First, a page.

Along the Columbia River

I walked for several hours at the Sandy River Delta this afternoon (Birding Oregon p. 63). Aside from two American Pipits and a Peregrine Falcon, birding was pretty slow, which was not too surprising given the heat and time of day. Even when there aren’t a lot of birds around, there is always something to see.


I spent a lot of time exploring the tidal ponds along the Columbia River. The river level is affected daily by tides and by releases from dams upstream. The water was low today, so lots of wildlife was crowded into the shrinking pools.


The little pools were filled with Banded Killifish. This species has been introduced to Oregon.


Along the with many non-native Bullfrogs was this Pacific Treefrog in a brilliant green.


Here’s another Pacific Treefrog in brown. He was “hiding” under water.


Of course, where you have fish and frogs in shallow pools, you will have garter snakes. I believe this is a Northwestern Garter.

Northwestern Garter Snakes are supposed to have seven scales on their upper lips, but this guy has eight.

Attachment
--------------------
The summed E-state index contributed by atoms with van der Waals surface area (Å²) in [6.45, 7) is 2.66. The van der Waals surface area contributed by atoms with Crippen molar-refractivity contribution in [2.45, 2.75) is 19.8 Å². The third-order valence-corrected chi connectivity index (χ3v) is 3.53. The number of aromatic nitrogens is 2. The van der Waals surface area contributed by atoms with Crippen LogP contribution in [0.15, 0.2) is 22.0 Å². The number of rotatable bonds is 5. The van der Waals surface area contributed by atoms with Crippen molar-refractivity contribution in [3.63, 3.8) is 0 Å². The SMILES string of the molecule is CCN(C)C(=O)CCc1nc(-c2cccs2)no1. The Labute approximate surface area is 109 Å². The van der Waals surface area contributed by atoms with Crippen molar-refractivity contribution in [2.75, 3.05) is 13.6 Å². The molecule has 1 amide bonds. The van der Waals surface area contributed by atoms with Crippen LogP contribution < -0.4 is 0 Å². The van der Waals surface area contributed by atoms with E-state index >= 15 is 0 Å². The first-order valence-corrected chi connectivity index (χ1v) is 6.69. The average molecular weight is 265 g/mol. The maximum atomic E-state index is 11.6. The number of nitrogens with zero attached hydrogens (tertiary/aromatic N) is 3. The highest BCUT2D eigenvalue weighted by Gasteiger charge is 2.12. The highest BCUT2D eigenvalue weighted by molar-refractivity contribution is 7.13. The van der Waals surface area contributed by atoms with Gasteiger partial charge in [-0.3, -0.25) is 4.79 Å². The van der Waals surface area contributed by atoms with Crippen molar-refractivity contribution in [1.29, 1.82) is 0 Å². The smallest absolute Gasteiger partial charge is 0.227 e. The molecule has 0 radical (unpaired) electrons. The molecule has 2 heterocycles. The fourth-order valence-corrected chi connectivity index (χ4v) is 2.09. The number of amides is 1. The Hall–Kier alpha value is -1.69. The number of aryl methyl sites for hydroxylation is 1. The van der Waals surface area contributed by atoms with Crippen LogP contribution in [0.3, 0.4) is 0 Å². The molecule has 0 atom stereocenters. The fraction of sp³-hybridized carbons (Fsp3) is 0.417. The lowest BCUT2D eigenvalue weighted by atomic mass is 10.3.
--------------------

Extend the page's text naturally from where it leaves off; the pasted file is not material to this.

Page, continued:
And for those of you who don’t appreciate fish and herps, enjoy these lovely flowers (and tell me what they are if you know).

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This entry was posted in OR Birding Sites, reptiles & amphibians and tagged , , , . Bookmark the permalink.

2 Responses to Along the Columbia River

  1. Richard Lingo says:

    Just thought I would correct two mistaken species ID’s. The garter snakes with red on them are not Northwestern Garter snakes. That’s why your scale counts are off. Those are Oregon Red Spotted Garter snakes, Thamnophis sirtalis concinnus.

    Also, your “Pacific Treefrog in brown” is not a pacific treefrog. I know it looks very similar to one but that is a young northern red legged frog, a larger native species.

    Great photos, I enjoyed viewing them.

    • John Rakestraw says:

      Thanks, Rick. I appreciate the info. I hope to spend some time really learning my Oregon herps this summer. I have spent most of my limited outdoor time obsessing on birds.

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